The letters of support that have filled U.S. District Judge Ginger Berrigan’s mailbox ahead of former New Orleans Mayor Ray Nagin’s sentencing next month are nothing unusual. Pleas of mercy from those close to a convicted criminal are simply part of the process.
Still, there’s something about this case that makes me hope Berrigan will listen.
I say this not as someone who minimizes Nagin’s bad deeds.
The evidence at his public corruption trial earlier this year was clear and entirely convincing. Nagin did indeed trade on his title for personal financial gain. He did secure investments in the family granite business from contractors, accept favors and freebies from those with business before the city, thumb his nose at public records laws when the press came sniffing and much more. The jury was right. He’s guilty as charged of 20 out of 21 counts, including conspiracy.
Nor do I downplay his bad judgment and the role it played in exposing him to the possibility of 20 years in prison or perhaps even longer.
Nagin rolled the dice when he went to trial and went for full exoneration rather than pleading guilty and negotiating a lesser (but likely still substantial) sentence. At trial against a crackerjack prosecution team armed with cooperating witnesses and documents galore, neither he nor his attorney offered anything resembling an alternate interpretation of the facts. He didn’t seem to have much strategy at all beyond denying the allegations and attempting to charm the jury.
And nor do I forget for a moment his bad stewardship during New Orleans’ most trying hour.
Nobody could have anticipated the challenges that Hurricane Katrina and the levee failures would create, but when Nagin chose to seek re-election the following year, he knew the lay of the land — or should have known, anyway.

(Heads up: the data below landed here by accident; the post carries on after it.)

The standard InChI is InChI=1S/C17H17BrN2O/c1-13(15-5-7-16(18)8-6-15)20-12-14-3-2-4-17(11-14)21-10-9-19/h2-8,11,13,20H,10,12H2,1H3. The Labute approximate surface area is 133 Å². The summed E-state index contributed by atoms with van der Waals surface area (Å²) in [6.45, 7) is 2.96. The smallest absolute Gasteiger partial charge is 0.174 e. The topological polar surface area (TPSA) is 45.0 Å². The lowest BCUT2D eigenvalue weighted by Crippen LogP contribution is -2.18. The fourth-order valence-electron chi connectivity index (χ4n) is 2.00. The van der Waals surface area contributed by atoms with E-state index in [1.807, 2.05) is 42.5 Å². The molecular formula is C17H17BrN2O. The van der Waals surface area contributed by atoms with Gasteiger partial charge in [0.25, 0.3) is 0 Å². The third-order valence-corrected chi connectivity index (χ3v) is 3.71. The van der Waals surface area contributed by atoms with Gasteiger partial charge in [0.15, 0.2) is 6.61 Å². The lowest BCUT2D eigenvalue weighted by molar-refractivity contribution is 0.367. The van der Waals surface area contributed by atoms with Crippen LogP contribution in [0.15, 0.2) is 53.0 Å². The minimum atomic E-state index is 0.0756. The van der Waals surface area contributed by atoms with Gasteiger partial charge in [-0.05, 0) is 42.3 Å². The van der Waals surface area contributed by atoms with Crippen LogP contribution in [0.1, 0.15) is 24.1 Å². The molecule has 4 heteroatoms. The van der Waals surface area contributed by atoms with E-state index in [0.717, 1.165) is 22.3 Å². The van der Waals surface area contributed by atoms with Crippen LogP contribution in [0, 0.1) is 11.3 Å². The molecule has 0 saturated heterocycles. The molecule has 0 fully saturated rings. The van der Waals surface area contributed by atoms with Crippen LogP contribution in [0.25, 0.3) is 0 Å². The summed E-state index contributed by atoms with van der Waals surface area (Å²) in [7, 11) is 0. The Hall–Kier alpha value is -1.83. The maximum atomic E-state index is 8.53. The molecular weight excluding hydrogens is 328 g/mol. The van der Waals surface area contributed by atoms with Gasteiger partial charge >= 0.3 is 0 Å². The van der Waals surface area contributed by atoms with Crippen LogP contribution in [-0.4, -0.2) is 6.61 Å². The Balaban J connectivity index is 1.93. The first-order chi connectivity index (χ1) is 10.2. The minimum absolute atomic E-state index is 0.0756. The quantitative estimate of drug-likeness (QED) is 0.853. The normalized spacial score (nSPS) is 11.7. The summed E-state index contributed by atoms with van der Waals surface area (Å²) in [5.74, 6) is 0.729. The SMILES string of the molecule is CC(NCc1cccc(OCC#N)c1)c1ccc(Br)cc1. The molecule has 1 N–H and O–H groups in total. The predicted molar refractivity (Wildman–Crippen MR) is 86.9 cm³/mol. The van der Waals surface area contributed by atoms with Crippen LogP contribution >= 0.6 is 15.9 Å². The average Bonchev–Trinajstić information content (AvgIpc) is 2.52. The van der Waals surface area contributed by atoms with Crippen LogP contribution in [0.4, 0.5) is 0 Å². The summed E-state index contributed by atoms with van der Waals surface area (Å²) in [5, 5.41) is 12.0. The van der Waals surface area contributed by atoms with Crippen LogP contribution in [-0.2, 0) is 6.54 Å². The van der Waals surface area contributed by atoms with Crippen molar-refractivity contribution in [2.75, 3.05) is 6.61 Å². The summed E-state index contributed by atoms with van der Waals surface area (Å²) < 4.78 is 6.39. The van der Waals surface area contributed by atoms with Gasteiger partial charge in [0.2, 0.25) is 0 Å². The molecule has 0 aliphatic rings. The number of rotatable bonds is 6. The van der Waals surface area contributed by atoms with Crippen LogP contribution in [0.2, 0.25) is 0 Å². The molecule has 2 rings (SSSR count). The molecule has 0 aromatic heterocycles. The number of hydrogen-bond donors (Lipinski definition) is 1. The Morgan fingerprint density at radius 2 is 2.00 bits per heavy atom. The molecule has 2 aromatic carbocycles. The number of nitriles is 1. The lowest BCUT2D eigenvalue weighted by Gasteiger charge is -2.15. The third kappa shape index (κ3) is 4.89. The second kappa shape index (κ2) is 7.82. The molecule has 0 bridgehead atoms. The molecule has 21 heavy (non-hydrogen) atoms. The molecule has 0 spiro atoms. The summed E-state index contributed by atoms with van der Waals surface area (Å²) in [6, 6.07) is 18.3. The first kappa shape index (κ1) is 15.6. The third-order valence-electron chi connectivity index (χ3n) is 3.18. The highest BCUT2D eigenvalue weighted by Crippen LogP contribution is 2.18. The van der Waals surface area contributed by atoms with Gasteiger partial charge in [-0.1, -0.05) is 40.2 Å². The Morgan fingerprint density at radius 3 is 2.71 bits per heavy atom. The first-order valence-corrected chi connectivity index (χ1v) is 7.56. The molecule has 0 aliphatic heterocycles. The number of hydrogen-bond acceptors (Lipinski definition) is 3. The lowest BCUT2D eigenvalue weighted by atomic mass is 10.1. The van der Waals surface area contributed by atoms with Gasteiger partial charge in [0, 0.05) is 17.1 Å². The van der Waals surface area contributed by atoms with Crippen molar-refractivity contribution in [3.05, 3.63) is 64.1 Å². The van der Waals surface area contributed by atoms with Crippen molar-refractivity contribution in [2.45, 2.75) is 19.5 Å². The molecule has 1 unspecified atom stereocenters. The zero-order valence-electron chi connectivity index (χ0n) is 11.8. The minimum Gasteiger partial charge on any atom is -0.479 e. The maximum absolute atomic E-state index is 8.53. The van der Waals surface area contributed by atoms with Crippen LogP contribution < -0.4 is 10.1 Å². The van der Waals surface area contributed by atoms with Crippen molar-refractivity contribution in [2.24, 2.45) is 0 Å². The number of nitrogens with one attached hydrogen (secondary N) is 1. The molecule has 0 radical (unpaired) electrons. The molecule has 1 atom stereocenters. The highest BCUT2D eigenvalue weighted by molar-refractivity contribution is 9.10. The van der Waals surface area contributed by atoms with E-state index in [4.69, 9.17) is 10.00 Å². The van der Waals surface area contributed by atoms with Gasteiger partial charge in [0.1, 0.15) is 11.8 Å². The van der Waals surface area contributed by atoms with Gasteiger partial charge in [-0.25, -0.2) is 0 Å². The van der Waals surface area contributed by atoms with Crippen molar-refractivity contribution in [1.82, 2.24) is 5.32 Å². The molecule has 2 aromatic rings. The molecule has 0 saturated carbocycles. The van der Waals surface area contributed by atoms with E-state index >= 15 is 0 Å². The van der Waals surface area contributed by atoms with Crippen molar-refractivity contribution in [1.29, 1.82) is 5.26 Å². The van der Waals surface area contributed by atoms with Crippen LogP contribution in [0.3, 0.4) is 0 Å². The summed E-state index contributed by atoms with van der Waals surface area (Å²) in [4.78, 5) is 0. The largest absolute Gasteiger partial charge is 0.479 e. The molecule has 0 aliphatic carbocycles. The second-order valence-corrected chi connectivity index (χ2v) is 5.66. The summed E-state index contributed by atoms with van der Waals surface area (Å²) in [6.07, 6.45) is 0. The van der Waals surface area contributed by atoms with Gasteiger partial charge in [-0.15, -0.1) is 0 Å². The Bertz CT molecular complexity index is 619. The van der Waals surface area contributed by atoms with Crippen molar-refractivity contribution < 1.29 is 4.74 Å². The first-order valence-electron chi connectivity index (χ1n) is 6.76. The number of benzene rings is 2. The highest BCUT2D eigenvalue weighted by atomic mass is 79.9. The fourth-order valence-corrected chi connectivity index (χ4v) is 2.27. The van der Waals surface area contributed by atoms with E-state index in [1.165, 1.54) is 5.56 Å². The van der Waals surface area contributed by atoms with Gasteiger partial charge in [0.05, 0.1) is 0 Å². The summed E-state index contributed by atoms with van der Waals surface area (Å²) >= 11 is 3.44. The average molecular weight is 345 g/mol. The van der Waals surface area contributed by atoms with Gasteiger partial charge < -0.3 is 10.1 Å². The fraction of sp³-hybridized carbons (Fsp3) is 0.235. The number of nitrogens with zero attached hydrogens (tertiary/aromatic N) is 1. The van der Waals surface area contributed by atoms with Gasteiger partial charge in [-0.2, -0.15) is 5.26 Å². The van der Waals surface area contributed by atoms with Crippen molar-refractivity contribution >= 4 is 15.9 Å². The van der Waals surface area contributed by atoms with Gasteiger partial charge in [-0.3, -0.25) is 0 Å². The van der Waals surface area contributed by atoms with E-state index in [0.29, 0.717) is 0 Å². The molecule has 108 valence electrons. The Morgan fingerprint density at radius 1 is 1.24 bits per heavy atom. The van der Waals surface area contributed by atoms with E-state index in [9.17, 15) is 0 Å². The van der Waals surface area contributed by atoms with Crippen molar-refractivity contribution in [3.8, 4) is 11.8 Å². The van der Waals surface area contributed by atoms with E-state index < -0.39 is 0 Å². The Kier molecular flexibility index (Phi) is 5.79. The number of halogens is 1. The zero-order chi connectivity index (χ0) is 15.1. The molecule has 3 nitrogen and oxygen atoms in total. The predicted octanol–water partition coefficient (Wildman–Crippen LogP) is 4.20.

By throwing his hat in the ring and asking voters to give him a chance, he was, in effect, promising to give it his all. Yet he had little left to give and was far from up to the test. Before the election, he avoided difficult and potentially unpopular decisions. After, he proved unable to identify and recruit the best and the brightest or to devise and enact important recovery policies. At times, he showed a shocking level of detachment.
Nagin’s second term will go down largely as a lost period, full of stops and false starts. We learned during trial that it was a trying time for Nagin personally and that he spent much of the period distracted by his family’s financial woes.
That, in a way, makes his offense against his constituents worse. He not only sold out the city’s interests to bolster his own bottom line; he took his eye off the ball. I’d argue that much of the anger still directed at Nagin stems more from disappointment over his behavior in office than his attempt to get a little on the side.
Face it, even before he was indicted, his name was mud. Remember when he went on the “The Daily Show” to hawk his self-published book and described his post-City Hall vocation as disaster consultant? Remember how host Jon Stewart burst out laughing?
The Ray Nagin who will appear before Judge Berrigan next month is broken. He has no prospect of doing future harm. Nobody will put him in charge of anything again.
He’s also broke. He did bad things, but others have been more cynical and calculating and pocketed more money. Nagin was a criminal, but he was bad at that, too. He put much of his illegal gain into a failing business and emerged with little to show for it. He’s been ordered to forfeit a half-million dollars he doesn’t have, separate and apart from any restitution he’ll have to pay. His wife has declared bankruptcy, apparently to forestall foreclosure on the modest Texas townhouse where the Nagins now live.
You could say he asked for it, and you wouldn’t be wrong. Still, throwing Nagin in prison for 20 years or more feels like a pile-on. Twenty years won’t change the past or get us those four years back. And really, isn’t that what it would take to bring this sorry chapter to a satisfying close?